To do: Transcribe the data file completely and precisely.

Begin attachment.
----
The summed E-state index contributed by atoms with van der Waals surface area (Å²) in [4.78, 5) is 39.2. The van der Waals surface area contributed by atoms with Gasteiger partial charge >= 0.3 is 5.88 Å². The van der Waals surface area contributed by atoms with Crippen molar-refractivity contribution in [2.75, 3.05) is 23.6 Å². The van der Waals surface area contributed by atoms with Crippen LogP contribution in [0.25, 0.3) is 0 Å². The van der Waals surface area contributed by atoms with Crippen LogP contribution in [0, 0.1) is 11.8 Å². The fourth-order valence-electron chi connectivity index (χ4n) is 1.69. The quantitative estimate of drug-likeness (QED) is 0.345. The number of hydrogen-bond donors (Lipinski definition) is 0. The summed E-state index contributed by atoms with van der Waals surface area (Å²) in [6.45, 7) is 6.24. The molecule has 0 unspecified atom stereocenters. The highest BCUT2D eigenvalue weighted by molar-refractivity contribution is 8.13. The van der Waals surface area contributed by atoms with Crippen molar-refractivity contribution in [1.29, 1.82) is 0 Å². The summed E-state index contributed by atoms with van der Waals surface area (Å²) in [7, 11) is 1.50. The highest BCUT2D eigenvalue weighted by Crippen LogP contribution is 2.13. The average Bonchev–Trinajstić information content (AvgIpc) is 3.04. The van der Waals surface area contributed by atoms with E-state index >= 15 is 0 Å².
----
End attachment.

The summed E-state index contributed by atoms with van der Waals surface area (Å²) in [4.78, 5) is 39.2. The van der Waals surface area contributed by atoms with Gasteiger partial charge >= 0.3 is 5.88 Å². The van der Waals surface area contributed by atoms with Crippen molar-refractivity contribution in [2.75, 3.05) is 23.6 Å². The van der Waals surface area contributed by atoms with Crippen LogP contribution in [0.25, 0.3) is 0 Å². The van der Waals surface area contributed by atoms with Crippen LogP contribution in [0, 0.1) is 11.8 Å². The fourth-order valence-electron chi connectivity index (χ4n) is 1.69. The quantitative estimate of drug-likeness (QED) is 0.345. The number of hydrogen-bond donors (Lipinski definition) is 0. The summed E-state index contributed by atoms with van der Waals surface area (Å²) in [6.45, 7) is 6.24. The molecule has 0 unspecified atom stereocenters. The highest BCUT2D eigenvalue weighted by molar-refractivity contribution is 8.13. The van der Waals surface area contributed by atoms with Crippen molar-refractivity contribution in [1.29, 1.82) is 0 Å². The summed E-state index contributed by atoms with van der Waals surface area (Å²) in [7, 11) is 1.50. The highest BCUT2D eigenvalue weighted by Crippen LogP contribution is 2.13. The average Bonchev–Trinajstić information content (AvgIpc) is 3.04. The van der Waals surface area contributed by atoms with E-state index >= 15 is 0 Å².